The announced measures will be in force before a new permanent noise policy is introduced beyond 2025
The UK Government has published its response to a consultation on proposed changes to night-time flying restrictions at London’s Heathrow, Gatwick and Stansted airports.
During the public and industry consultations, the government proposed to roll over the current night flying restrictions which involves reducing flights between the hours of 11.30pm-6.00am, designated as the night quota period.
During this time aircraft that create more noise carry more points towards the quota, while the Department for Transport (DfT) also imposes restrictions on the number of aircraft movements allowed at the airports during different times of the year.
In addition to this proposal, it was also suggested that a complete ban on larger, four engine aircraft (designated as QC4 rated) such as the Boeing 747-400, between the night quota period should be instated. There were previously restrictions on these operations, however crews of QC4 rated aircraft could fly in the quota period if the flight was delayed.
Each aircraft type is given a quota count (QC) based upon an individual aircraft type’s total noise impact around an airport. Those with a larger sound output, such as older aircraft or those with three or more engines, are given a higher QC number, becoming a burden on the airports’ night quota periods.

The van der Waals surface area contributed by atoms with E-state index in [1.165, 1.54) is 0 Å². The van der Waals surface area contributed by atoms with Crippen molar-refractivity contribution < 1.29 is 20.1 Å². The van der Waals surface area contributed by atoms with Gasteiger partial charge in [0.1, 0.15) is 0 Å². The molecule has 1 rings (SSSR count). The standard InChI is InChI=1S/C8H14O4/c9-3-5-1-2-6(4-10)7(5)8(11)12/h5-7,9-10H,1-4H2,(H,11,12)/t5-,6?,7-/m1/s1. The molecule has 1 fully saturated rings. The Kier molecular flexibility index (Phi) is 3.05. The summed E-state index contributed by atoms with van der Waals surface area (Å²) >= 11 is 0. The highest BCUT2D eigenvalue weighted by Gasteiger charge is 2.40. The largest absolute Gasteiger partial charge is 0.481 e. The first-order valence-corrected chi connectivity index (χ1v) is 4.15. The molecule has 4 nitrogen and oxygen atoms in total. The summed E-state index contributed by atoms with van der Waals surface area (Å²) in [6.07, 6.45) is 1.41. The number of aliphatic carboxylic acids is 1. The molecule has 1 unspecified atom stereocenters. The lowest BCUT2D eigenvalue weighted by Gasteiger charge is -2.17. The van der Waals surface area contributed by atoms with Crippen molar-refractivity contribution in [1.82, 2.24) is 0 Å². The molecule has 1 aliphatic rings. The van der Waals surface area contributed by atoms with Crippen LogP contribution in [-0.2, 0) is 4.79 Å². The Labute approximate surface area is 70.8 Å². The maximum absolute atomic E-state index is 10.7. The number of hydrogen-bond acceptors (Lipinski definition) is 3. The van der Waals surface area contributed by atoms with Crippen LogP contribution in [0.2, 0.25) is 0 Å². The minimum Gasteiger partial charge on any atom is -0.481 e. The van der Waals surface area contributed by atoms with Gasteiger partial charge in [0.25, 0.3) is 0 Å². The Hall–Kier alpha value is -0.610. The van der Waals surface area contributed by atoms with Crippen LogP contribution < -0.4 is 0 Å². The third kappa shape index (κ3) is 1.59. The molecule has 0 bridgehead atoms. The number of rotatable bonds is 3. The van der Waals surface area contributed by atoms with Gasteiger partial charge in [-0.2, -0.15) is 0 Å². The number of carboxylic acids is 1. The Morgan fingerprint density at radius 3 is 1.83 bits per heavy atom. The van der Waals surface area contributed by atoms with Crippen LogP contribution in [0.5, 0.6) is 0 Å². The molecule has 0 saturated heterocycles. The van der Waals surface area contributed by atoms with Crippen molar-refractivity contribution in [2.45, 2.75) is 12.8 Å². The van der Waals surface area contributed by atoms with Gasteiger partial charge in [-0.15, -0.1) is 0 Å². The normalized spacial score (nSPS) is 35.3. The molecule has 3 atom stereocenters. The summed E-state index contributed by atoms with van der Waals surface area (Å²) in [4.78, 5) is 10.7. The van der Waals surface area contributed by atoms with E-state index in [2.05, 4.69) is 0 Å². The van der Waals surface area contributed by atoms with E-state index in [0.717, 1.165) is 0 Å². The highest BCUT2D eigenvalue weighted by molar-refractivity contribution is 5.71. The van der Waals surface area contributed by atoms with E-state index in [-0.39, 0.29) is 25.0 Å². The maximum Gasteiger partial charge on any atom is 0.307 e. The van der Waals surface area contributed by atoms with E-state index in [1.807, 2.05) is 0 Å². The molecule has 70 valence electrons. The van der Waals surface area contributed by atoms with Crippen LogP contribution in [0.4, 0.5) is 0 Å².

The decision has been made that the current restrictions on night-flying be continued for a further three years, giving the government time to “develop a more meaningful evaluation of the costs and benefits of night flights” with the hope that traffic will have returned to pre-pandemic levels, enabling more realistic and accurate noise data to be used in time for a new regime to commence in October 2025.
The second part of the proposal will also be brought into force, with some residents concerned that this will not have a big impact on noise levels, due to restrictions for QC4 rated aircraft already being in operation.
Residents are further concerned about this change due to the increasing use of next generation aircraft such as the Airbus A350, A320neo and Boeing 787, which carry a much reduced noise footprint than older and larger types.
According to the consultations, many individuals and community groups called for a total ban on night flights, except in exceptional circumstances.
The second part of the consultation is continuing and will remain open until September 3, with work now underway to analyse the responses to be used to shape long-term policy proposals for the period beyond 2025.
The government will publish a further update to night flying guidance in October next year and another consultation during 2023 during which it will set out a firm proposal for longer-term reform.